Intel Launches Mainstream 13th Gen Core Raptor Lake Desktop And N-Series CPUs At CES 2023
As enthusiasts, it's easy to forget that Intel only launched the "K" series Raptor Lake CPUs when it released its 13th-Gen Core processors late last year. In case you weren't aware, Intel actually sells a whole range of desktop CPUs, not just massive, 200+ Watt beast chips. So here we are: 13th-Gen Intel Core desktop CPUs in 65W and 35W flavors. There's also an interesting quartet of "N-Series" processors that we'll examine after we look at the desktop chips.
These socketed desktop processors are fundamentally the same as other 13th-Gen Core CPUs that Intel launched back in October, just with lower power limits. At least, that's the case for the Core i7 and Core i9 processors, but we'll get into that in detail after a bit. Intel curiously describes the Core i9-13900 as offering "the best gaming experience" in the slide above, but we can presume it's talking about Raptor Lake in general and not that specific CPU.
Meet The Rest Of Intel's 13th Gen Core Series Desktop Processor Family
Intel's 65-watt 13th-Gen Core desktop CPU lineup.
So, without further ado, let's dive into the processors. There really aren't many surprises here if you paid attention to our coverage and review of the Core i9-13900K and Core i5-13600K, as well as to pre-release leaks and rumors. As it turns out, the rumor that Intel would be refreshing Alder Lake silicon for lower-end models in its desktop CPUs appears to have been correct. Intel helpfully lists the L2 cache in each CPU, and that immediately outs the Core i5-13600 and every lower CPU on the list as being based on Alder Lake chips.
What does that mean, in practice? Well, it means those CPUs miss out on the benefits of the Raptor Lake silicon, those primarily being a bump from 1.25MB to 2MB of L2 cache per P-core, as well as doubled L2 cache (from 2MB to 4MB) on each 4-core cluster of E-cores. They also are limited to just eight E-cores in total, as Alder Lake never had more than that.
That doesn't mean that these new CPUs are the same as the previous generation by any means, though. Compare the Core i5-13600 to its previous-generation predecessor, the Core i5-12600. In the transition, it gains fully eight E-cores, 200 MHz of P-core boost, and an extra 6MB of L3 cache. It also picks up a higher turbo power limit of 154W vs. the 117W of the last-gen part.
Those gains are pretty consistent across the product line, even for the Core i7 and Core i9 chips using new silicon: each CPU gains either four or eight more E-cores than the last-gen model (along with 3MB of L3 cache per E-core cluster), plus a requisite bump to their max turbo power. The chips based on Raptor Lake silicon also get DDR5-5600 support, like the K-series models.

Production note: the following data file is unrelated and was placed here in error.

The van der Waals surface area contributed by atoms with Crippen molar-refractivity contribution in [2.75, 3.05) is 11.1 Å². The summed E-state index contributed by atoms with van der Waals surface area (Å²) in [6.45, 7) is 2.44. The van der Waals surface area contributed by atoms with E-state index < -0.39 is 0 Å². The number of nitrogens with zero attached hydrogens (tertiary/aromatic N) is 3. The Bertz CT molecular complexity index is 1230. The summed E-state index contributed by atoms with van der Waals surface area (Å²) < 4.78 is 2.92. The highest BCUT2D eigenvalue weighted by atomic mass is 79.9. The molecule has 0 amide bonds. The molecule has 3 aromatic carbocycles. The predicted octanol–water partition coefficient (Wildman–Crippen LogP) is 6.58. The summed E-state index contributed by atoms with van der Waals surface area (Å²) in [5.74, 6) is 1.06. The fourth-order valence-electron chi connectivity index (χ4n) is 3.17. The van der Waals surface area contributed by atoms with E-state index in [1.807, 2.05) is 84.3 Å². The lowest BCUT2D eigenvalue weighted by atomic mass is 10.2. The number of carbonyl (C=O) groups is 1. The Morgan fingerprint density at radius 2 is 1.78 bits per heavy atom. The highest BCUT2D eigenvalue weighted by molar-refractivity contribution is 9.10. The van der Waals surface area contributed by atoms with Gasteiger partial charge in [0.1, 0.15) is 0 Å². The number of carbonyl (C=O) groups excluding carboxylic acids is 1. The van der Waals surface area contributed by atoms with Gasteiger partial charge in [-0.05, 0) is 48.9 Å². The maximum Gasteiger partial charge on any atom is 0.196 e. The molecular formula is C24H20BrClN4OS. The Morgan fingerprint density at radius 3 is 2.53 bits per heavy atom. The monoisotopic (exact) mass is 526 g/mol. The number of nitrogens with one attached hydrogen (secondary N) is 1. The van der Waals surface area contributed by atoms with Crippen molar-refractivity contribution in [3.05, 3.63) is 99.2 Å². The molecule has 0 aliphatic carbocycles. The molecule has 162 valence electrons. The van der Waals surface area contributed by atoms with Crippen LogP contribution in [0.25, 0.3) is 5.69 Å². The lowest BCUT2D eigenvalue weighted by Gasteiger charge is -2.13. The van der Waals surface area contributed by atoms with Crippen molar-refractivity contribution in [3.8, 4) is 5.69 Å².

Unfortunately, the Core i3-13100 and its IGP-less "F" version miss out on the E-core bonanza and have to make due with just a 200 MHz bump to their turbo clock. They're otherwise identical to the 12th-gen versions.
Intel's 35W 13th-Gen Core desktop CPU line-up.
In addition to the 65W CPUs, we also have some lower-power desktop chips. The chart above outlines Intel's "T" models. As is tradition, they trade some clock speed (particularly on the base clock) for lower power draw. All six of these SKUs feature a base 35W TDP, while maximum power draws range from 69W to 106W at the very top.
Whereas only two of the previous models went the hybrid route, all of the 13th-Gen T-series processors have both P-cores and E-cores save for the one 4C/8T Core i3 CPU. Just like the 65W chips, the Core i7 and Core i9 models are built on new Raptor Lake silicon with increased cache capacity, while the rest of the CPUs are using the original Alder Lake design.
As usual, the base frequencies on these chips are pretty darn modest, with E-core base clocks on the Core i9-13900T dipping as low as 800 MHz. When's the last time you saw a mainstream desktop CPU ship with a clock spec under 1 GHz? That's the reality of trying to fit 24 CPU cores into a 35W power budget, of course.
Intel Alder Lake-N Series Debuts For Lower Cost, Low Power Machines
The last set of CPUs that Intel is announcing today are the N-series. More accurately, they're called the "Intel Processor and Intel Core i3 N-Series Processors." This, folks, is the fabled Alder Lake-N. In case you don't follow rumors and leaks like a starving buzzard, Alder Lake-N is a processor die with two clusters of Gracemont E-cores and a 32-EU Iris Xe GPU.
There are four N-series processors being announced today. Two of them are being branded "Core i3", the Core i3-N305 and Core i3-N300; these models have eight cores, 6MB of L3 cache, and a max turbo frequency of up to 3.8 GHz within their 15W max turbo power budget.
Meanwhile, the "Intel Processor N200" and "Intel Processor N100" have just four cores, although curiously they retain the full 6MB of L3 cache. These chips both have a max turbo power budget of just 6 watts, with the main difference between them being that the N100 loses a quarter of its GPU horsepower.
Obviously, with only Gracemont-based E-cores, these CPUs are targeted at entry-level, educational, and other low-cost platforms. While the N-series processors smack of Atoms of yore, these aren't like the old Bonnell chips. The single-core performance of Gracemont isn't too far off from a 6th-generation Skylake core. Likewise, the 32-EU Xe GPU could be reasonably impressive for casual gaming, although these chips are limited to a 64-bit memory bus.
Intel says all of this silicon is launching today, which to us implies that you should be able to find it on store shelves very soon in the days ahead. If you've been looking for a low-power 24-core CPU powered machine, go have a look around. Intel N-series processors won't come in socketed form, but Intel says there are "more than 50 designs" using these efficient CPUs which are expected to release throughout this year.